In the study, which was published in The Lancet last month, a team of researchers explored how cancer deaths can be linked to a number of avoidable risk factors, such as smoking, drinking alcohol and being overweight.
Smoking was listed as the leading cancer risk factor worldwide, but experts stressed that other ‘substantial contributors to cancer burden’ vary across the globe.
The researchers from the University of Washington’s School of Medicine found that these combined factors contributed to nearly 4.45 cancer deaths a year – the equivalent of 44 percent of all such deaths.
In total, just over half (50.6 percent) of all male cancer deaths in 2019 were due to risk factors, compared to around a third of all female cancer deaths (36.3 percent).
While cancer is a leading cause of death - second after heart disease worldwide - this is the first study to examine a multitude of factors on a global level, according to its authors.
Christopher Murray, MD, DPhil, co-senior author and IHME director, said in a statement: “This study illustrates that the burden of cancer remains an important public health challenge that is growing in magnitude around the world. Smoking continues to be the leading risk factor for cancer globally, with other substantial contributors to cancer burden varying."
For the study, which was funded by the Bill & Melinda Gates Foundation, the team used data from the Global Burden of Diseases, Injuries, and Risk Factors (GBD) 2019 study to estimate ‘cancer burden attributable to behavioural, environmental and occupational, and metabolic risk factors’.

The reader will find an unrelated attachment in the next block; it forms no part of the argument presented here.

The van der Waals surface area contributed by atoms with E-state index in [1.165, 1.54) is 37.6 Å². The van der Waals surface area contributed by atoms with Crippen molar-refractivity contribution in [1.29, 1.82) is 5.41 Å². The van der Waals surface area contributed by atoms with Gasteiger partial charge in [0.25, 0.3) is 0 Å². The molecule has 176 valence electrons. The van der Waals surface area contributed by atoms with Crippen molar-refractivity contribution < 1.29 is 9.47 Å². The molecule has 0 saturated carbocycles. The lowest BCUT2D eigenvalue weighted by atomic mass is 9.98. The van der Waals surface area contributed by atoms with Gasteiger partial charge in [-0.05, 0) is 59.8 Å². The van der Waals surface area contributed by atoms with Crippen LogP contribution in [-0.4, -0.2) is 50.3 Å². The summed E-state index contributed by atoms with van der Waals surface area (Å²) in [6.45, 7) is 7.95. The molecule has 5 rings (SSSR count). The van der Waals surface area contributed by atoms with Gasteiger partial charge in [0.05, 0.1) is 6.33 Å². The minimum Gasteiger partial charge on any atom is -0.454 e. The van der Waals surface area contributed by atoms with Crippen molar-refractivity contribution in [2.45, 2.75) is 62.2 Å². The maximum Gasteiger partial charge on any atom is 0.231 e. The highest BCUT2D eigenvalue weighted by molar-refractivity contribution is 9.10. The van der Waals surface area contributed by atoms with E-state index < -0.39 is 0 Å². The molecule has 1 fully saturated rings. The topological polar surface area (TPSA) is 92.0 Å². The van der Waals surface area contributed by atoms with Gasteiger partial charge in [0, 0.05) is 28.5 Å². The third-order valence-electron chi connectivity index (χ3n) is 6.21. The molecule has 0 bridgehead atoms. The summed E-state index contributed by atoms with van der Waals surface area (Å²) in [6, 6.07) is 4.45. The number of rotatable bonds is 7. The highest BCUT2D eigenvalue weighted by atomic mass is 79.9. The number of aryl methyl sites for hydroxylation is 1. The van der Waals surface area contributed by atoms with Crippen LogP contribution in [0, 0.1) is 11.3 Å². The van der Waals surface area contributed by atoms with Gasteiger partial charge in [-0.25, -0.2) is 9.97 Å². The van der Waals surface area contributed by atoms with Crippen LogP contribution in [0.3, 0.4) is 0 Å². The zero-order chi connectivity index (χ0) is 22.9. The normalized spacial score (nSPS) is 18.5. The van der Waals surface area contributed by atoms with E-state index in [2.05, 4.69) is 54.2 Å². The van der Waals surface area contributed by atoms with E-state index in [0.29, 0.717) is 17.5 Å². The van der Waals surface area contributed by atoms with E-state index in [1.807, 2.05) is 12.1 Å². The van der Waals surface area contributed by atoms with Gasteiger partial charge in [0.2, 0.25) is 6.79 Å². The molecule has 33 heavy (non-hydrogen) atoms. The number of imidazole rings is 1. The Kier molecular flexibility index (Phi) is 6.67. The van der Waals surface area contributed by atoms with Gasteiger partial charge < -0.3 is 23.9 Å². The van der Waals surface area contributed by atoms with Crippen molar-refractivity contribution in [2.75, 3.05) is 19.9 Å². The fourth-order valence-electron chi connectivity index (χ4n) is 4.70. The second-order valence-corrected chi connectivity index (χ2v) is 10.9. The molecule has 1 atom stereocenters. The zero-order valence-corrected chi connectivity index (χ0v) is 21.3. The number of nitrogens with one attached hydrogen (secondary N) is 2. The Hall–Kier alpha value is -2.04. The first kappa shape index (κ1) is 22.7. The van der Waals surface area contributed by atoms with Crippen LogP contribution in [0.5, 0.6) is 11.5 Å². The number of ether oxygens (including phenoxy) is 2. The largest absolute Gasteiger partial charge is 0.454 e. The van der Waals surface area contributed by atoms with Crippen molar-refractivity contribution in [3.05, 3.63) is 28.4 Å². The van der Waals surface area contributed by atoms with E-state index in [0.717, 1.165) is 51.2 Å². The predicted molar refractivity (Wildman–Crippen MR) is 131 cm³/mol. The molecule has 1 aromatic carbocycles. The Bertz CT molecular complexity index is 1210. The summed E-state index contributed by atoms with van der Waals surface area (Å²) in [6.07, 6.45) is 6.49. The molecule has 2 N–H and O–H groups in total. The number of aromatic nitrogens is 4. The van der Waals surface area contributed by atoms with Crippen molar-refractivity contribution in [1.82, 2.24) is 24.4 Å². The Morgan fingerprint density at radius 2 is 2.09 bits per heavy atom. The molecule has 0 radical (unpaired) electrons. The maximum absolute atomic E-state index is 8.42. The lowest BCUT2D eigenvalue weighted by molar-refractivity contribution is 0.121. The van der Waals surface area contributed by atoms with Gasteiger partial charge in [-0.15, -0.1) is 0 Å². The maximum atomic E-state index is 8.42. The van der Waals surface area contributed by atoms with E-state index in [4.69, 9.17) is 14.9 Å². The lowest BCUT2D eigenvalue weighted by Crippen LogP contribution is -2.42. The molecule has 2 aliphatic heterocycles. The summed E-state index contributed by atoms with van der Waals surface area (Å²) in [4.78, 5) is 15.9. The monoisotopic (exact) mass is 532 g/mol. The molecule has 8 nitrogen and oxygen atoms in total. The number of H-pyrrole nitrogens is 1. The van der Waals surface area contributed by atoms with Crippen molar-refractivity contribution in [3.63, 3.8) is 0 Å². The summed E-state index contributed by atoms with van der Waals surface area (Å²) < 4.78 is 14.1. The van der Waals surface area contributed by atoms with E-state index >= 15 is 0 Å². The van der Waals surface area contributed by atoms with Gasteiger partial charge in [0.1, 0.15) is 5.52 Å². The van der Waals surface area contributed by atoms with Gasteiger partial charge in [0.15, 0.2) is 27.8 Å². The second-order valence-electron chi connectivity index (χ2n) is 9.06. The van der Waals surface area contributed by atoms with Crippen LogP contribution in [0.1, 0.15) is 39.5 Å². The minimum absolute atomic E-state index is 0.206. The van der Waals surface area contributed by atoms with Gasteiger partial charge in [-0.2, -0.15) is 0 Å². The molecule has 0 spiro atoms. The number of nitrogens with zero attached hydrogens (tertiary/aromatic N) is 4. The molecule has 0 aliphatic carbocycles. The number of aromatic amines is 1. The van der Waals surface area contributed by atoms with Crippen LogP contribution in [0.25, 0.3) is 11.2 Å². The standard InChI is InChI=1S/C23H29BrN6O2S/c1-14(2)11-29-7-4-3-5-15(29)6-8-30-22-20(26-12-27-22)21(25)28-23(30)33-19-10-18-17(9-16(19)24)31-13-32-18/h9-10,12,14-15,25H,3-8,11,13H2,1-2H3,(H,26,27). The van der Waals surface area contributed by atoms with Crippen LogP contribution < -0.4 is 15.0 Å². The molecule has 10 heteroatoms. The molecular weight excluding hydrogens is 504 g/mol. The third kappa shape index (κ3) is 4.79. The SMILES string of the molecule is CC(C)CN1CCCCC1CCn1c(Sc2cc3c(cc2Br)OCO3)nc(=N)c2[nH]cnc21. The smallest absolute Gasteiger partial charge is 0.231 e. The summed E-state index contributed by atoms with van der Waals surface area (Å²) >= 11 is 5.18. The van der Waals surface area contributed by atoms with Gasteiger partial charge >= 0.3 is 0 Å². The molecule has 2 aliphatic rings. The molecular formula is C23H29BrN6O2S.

The researchers said their findings highlighted that a ‘substantial proportion of cancer burden globally has potential for prevention through interventions aimed at reducing exposure to known cancer risk factors’, but that also ‘a large proportion of cancer burden might not be avoidable through control of the risk factors currently estimated’.
“Thus, cancer risk reduction efforts must be coupled with comprehensive cancer control strategies that include efforts to support early diagnosis and effective treatment,” they wrote.
“Most attributable cancer DALYs [disability-adjusted life years] were accounted for by behavioural risk factors, such as tobacco use, alcohol use, unsafe sex, and dietary risks, suggesting a need for concerted efforts to address behavioural risk factors to effectively reduce cancer burden globally.”
Featured Image Credit: Jezper/PHOVOIR/Alamy Stock Photo
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